The male Tawny Owl was on the balcony on the nest tree, sleeping serenely in the rain.
The last sighting of the female owl was on the 18th. Maybe she has already retired to the nest for the long haul of laying and incubating eggs and looking after the owlets until they are able to fly -- over two months' work.
This Dunnock at the Buck Hill playground was absolutely saturated, and stood on a post, periodically shaking itself like a wet dog.
I suppose it had been creeping around in the wet bushes.
Several Lesser Black-Backed Gulls were eating crayfish. Here is a sequence of pictures from yesterday, when it was less dark, showing one dismantling a crayfish. These photographs were taken in the course of a few seconds. After pecking at it, in the process tearing off one of the unfortunate creature's legs ...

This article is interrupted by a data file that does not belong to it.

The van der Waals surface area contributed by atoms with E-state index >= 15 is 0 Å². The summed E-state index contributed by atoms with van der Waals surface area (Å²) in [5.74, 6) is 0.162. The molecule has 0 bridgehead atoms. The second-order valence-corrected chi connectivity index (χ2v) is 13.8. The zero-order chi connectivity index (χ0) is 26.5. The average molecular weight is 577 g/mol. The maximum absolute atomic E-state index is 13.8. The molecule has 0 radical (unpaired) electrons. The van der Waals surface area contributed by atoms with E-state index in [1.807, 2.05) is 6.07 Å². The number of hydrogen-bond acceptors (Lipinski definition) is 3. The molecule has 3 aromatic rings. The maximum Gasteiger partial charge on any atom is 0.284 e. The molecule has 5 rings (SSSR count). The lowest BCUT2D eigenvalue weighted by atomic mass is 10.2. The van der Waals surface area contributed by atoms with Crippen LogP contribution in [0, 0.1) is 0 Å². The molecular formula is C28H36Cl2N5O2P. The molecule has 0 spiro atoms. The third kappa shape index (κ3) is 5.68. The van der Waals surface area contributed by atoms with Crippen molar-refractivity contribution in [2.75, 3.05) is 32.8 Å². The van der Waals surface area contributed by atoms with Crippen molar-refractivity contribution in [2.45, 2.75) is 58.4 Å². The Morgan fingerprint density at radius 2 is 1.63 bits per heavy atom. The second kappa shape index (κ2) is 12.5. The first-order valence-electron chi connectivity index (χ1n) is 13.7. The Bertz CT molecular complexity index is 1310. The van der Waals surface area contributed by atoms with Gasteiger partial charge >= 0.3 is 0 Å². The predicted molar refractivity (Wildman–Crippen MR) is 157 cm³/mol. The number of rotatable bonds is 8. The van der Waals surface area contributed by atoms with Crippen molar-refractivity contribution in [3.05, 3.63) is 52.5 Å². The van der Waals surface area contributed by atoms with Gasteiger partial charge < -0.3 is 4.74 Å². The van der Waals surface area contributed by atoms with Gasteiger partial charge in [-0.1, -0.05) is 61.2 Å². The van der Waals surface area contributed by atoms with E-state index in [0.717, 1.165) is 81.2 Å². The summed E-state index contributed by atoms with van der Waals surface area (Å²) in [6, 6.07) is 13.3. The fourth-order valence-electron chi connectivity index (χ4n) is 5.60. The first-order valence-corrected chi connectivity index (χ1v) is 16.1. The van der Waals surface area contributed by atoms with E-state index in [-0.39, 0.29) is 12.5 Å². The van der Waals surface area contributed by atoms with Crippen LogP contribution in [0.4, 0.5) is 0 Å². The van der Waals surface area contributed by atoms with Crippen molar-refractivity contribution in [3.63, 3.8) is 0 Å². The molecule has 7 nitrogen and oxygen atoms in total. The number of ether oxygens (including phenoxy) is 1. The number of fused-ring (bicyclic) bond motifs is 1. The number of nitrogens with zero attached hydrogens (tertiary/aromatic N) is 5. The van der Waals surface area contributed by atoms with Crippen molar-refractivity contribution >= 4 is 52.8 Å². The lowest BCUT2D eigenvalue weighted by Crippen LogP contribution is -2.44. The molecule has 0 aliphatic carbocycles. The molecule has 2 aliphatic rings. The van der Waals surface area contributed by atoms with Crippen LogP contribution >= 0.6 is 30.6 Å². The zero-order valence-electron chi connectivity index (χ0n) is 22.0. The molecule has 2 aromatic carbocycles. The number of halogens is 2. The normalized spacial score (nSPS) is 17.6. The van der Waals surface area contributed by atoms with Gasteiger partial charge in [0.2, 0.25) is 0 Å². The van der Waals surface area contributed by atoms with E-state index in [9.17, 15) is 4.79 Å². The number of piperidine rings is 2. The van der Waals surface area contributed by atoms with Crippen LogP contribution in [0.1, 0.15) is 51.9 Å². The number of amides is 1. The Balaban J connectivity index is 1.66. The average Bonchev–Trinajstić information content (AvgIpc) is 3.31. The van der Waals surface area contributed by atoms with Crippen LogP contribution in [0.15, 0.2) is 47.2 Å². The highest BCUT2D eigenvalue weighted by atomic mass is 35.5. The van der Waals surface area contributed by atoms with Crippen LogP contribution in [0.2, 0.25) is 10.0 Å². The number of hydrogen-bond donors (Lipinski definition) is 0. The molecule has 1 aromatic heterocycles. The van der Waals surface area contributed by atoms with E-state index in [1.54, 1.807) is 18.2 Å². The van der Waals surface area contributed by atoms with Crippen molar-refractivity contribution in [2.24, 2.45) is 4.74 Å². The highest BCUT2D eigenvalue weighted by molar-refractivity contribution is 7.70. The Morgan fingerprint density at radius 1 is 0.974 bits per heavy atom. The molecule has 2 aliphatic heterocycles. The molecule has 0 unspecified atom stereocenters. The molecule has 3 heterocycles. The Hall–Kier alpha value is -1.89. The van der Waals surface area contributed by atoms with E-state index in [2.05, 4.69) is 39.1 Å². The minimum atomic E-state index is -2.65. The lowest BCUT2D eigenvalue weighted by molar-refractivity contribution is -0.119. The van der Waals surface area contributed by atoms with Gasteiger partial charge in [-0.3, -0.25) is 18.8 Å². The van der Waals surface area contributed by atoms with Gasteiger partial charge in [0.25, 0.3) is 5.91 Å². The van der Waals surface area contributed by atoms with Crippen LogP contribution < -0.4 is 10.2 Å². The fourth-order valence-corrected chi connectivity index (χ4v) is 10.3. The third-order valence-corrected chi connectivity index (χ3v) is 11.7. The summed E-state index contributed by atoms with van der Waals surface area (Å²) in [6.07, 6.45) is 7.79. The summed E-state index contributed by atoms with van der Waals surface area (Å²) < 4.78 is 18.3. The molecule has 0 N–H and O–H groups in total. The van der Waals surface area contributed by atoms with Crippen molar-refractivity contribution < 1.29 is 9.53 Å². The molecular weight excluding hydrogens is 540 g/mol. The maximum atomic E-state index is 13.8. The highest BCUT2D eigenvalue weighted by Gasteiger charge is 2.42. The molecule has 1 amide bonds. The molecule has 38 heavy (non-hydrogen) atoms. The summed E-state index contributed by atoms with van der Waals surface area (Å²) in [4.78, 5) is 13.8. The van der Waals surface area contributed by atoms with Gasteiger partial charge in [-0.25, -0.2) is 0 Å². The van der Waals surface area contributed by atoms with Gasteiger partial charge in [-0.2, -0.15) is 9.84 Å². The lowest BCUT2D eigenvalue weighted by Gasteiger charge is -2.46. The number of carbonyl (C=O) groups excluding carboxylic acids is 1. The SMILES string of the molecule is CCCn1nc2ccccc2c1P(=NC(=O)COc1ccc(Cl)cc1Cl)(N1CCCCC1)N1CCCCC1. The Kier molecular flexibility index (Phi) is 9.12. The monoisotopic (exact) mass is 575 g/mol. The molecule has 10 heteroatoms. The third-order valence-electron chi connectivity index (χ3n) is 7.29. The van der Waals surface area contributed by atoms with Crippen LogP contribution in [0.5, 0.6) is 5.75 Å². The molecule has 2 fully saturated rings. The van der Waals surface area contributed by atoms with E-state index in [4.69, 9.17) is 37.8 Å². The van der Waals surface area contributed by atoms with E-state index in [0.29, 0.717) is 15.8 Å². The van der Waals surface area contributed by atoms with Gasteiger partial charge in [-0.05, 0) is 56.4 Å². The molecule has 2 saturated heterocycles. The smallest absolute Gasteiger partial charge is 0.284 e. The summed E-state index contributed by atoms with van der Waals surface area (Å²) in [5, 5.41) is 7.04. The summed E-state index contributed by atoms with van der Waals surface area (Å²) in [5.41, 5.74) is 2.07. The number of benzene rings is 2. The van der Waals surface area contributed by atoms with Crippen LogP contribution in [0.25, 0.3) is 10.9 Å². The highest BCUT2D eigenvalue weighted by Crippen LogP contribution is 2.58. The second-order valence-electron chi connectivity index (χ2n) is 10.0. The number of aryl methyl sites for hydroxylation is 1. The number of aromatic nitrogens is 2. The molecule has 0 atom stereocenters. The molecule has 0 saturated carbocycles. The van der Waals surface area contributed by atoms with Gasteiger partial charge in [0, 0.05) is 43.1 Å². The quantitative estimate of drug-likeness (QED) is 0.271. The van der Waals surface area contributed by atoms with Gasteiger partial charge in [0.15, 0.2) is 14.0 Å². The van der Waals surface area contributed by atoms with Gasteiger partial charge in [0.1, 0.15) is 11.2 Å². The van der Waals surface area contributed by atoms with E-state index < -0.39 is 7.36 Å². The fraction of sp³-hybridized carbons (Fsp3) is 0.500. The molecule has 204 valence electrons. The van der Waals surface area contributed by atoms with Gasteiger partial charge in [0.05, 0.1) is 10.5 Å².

... it takes a firm grip on its middle ...
... and somehow manages to bite it in half.
Two Song Thrushes were singing loudly at each other in adjacent trees in the Dell.
Yesterday's picture of the Ring-Necked Parakeet on the Henry Moore arch brought a query from 'Jim, North London': 'Reportedly many members of the parrot order practise geophagy, i.e. eating or licking clay ... Perhaps the parakeet was instinctively drawn to the riverbank-like appearance of the travertine and checking it over?' I had been wondering on similar lines whether the stone -- travertine is calcium carbonate -- might be a source of calcium salts necessary for maintenance of bone and building eggshells. Calcium carbonate is soluble in acid rainwater, and it had rained hard the night before. Is the bird actually licking the stone in that picture?
Here is a picture of the same bird a few seconds before, walking around on top of the stone but not bending down to the surface.
This sculpture has become a favourite perch for Grey Herons, and the top is saturated with their copious droppings, which have dribbled down the outside. Possibly the parakeet didn't like this foul surface. The place it flew down to was inside the arch, and so quite clean.